Staff Sergeant Clyde L. Choate, USA (October 25, 1944)

see url Clyde Lee Choate was born on June 28, 1920 in West Frankfort, Illinois. His enlistment record is one of those missing from preservation at the National Archives, but by October 1944 he was a United States Army Staff Sergeant and the commander of a M10 or M36 gun motor carriage with the 601st Tank Destroyer Battalion, attached to the 3rd Infantry Division.

best place to buy viagra online uk 2013 On this day seventy years ago near Bruyères, France, Staff Sergeant Choate’s “TD” was supporting American infantry that were in danger of being overrun by Nazi troops supported by armor. Choate’s vehicle was knocked out early in the battle. Regardless, he made certain that none of his crew had been left behind, then single-handedly on foot attacked and destroyed the German tank and broke up the enemy’s attack.

source link The Medal of Honor was presented to him at the White House by President Harry S. Truman on August 23, 1945.

From Medal of Honor Citations for World War II (A-F):

Medal of Honor ribbon (foreground); World War II European-African-Middle Eastern Campaign ribbon (background)
Medal of Honor ribbon (foreground); World War II European-African-Middle Eastern Campaign ribbon (background)
Photo: Military Times’ Hall of Valor

CHOATE, CLYDE L.

Rank and organization: Staff Sergeant, U.S. Army, Company C, 601st Tank Destroyer Battalion. Place and date: Near Bruyeres, France, 25 October 1944. Entered service at: Anna, Ill.
G.O. No.: 75, 5 September 1945

Citation: He commanded a tank destroyer near Bruyeres, France, on 25 October 1944. Our infantry occupied a position on a wooded hill when, at dusk, an enemy Mark IV tank and a company of infantry attacked, threatening to overrun the American position and capture a command post 400 yards to the rear. S/Sgt. Choate’s tank destroyer, the only weapon available to oppose the German armor, was set afire by 2 hits. Ordering his men to abandon the destroyer, S/Sgt. Choate reached comparative safety. He returned to the burning destroyer to search for comrades possibly trapped in the vehicle risking instant death in an explosion which was imminent and braving enemy fire which ripped his jacket and tore the helmet from his head. Completing the search and seeing the tank and its supporting infantry overrunning our infantry in their shallow foxholes, he secured a bazooka and ran after the tank, dodging from tree to tree and passing through the enemy’s loose skirmish line. He fired a rocket from a distance of 20 yards, immobilizing the tank but leaving it able to spray the area with cannon and machinegun fire. Running back to our infantry through vicious fire, he secured another rocket, and, advancing against a hail of machinegun and small-arms fire reached a position 10 yards from the tank. His second shot shattered the turret. With his pistol he killed 2 of the crew as they emerged from the tank; and then running to the crippled Mark IV while enemy infantry sniped at him, he dropped a grenade inside the tank and completed its destruction. With their armor gone, the enemy infantry became disorganized and was driven back. S/Sgt. Choate’s great daring in assaulting an enemy tank single-handed, his determination to follow the vehicle after it had passed his position, and his skill and crushing thoroughness in the attack prevented the enemy from capturing a battalion command post and turned a probable defeat into a tactical success.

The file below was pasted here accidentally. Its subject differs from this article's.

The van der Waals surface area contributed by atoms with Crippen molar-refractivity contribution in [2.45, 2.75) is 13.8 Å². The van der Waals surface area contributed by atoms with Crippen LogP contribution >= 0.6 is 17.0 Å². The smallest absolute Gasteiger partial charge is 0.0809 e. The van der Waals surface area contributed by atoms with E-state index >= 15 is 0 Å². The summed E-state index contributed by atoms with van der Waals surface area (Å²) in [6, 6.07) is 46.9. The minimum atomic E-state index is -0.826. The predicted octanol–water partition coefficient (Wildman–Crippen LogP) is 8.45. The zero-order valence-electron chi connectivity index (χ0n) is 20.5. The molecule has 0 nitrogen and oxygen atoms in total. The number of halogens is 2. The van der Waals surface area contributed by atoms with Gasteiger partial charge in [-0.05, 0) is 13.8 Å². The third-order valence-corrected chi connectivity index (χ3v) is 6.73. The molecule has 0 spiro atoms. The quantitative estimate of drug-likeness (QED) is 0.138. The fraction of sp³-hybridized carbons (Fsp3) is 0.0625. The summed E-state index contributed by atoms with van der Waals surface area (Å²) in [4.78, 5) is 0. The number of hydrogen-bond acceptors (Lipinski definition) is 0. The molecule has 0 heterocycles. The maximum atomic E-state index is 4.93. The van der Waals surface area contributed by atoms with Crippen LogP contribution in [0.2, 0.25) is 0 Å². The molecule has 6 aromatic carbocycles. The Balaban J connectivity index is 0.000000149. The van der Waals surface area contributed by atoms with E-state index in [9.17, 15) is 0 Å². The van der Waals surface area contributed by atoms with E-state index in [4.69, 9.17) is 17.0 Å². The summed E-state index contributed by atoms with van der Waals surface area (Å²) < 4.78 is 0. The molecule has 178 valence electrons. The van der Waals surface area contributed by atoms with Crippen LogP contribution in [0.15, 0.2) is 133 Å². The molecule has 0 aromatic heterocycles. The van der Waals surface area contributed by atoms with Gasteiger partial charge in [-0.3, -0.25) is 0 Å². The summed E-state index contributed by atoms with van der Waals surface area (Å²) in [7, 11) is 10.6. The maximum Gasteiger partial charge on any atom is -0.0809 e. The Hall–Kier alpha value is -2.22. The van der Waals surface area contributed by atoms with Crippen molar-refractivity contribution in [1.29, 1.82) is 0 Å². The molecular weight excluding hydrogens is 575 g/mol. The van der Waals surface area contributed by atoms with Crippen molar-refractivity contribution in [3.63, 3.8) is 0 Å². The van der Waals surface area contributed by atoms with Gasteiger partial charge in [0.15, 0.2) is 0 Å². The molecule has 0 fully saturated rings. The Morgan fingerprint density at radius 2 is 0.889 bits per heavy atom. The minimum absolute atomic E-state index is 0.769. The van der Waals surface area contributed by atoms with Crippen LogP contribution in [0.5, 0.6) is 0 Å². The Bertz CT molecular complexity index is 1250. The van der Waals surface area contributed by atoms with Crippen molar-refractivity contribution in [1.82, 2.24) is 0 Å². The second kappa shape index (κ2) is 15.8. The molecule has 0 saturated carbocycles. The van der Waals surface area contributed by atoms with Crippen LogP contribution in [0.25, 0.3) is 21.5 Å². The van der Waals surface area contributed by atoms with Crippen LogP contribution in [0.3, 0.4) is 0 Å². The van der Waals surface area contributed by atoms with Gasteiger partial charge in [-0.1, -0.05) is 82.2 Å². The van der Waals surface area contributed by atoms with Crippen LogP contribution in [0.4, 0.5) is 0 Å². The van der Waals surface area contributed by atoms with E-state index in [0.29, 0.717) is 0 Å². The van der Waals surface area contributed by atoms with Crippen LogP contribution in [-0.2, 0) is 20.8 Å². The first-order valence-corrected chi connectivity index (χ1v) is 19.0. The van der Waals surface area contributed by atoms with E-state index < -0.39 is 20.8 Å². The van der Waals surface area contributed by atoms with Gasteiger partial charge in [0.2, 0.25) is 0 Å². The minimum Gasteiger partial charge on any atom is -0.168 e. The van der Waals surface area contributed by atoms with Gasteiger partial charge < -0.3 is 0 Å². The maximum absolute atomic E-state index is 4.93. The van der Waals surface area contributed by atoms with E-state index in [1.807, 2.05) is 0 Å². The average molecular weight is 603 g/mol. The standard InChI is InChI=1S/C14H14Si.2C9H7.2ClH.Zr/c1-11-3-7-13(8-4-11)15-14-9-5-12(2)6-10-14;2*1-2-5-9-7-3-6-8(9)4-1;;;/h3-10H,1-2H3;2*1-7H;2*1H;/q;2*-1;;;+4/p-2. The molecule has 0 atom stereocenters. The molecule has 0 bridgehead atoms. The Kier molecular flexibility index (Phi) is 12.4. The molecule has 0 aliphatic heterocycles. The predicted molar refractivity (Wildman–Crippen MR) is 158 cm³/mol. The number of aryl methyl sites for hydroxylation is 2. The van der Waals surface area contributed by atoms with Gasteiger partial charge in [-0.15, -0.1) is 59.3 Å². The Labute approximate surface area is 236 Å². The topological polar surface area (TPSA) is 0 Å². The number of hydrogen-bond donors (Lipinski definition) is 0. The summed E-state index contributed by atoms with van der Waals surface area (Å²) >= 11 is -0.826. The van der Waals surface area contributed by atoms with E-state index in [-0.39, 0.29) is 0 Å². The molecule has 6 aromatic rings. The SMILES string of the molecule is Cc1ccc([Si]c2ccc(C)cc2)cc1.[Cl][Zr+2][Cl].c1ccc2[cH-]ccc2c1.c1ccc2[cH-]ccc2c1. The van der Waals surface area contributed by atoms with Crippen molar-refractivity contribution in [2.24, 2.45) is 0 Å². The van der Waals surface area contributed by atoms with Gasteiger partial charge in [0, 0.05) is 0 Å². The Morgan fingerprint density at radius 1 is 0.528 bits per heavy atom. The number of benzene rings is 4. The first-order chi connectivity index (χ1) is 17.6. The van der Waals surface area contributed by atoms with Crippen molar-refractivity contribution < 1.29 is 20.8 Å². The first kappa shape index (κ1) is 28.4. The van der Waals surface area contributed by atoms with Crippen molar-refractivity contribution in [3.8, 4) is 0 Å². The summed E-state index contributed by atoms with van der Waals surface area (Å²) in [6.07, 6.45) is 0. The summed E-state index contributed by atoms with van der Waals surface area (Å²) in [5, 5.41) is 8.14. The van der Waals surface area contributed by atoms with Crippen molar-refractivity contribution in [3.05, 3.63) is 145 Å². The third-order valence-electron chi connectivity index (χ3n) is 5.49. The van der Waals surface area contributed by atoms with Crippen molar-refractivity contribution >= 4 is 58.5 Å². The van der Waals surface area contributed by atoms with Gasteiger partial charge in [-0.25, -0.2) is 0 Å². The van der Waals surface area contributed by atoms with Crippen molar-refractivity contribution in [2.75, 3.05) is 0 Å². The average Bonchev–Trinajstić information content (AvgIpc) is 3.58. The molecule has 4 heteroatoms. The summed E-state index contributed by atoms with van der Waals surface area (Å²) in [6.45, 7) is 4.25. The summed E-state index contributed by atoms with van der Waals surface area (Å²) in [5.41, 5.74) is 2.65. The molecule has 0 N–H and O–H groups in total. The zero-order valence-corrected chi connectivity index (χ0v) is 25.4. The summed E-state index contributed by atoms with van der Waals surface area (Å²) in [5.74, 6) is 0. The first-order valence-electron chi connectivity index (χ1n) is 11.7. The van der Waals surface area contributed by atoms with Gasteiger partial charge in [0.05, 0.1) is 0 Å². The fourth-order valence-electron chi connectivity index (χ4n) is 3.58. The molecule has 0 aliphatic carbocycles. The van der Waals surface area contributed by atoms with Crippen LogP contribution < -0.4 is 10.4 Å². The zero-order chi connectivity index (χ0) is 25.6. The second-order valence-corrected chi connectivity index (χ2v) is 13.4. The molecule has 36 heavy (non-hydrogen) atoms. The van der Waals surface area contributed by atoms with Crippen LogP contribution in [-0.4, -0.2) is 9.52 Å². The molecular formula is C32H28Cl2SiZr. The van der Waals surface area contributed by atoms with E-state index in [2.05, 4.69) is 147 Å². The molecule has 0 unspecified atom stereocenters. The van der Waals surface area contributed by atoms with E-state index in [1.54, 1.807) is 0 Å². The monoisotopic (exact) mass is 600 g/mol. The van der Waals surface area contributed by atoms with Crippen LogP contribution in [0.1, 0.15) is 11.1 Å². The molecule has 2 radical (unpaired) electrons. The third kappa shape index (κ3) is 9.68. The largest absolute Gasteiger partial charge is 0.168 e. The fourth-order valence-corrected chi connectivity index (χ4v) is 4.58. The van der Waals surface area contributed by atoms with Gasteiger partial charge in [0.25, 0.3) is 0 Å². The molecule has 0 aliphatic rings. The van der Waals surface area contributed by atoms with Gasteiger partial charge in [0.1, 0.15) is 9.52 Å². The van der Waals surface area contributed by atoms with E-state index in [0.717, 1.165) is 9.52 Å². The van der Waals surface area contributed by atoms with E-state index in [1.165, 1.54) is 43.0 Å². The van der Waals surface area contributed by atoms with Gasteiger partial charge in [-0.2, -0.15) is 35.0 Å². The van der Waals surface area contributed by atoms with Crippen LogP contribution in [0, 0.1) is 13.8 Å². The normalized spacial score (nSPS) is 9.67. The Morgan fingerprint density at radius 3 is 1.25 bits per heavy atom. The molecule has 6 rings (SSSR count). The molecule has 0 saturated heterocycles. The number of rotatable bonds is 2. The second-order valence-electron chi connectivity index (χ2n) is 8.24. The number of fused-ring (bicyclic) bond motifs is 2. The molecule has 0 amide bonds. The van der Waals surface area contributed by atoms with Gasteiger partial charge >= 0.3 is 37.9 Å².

Choate later served for thirty years in the Illinois House of Representatives. He passed away on October 5, 2001 at age 81 and was laid to rest in the Anna Cemetery, Anna, Illinois.

The 601st Tank Destroyer Battalion’s unit lineage is currently carried by the Army’s 61st Cavalry Regiment. Its one active squadron is the 3rd, assigned to the 4th Infantry Brigade Combat Team of the 4th Infantry Division, Fort Carson, Colorado.

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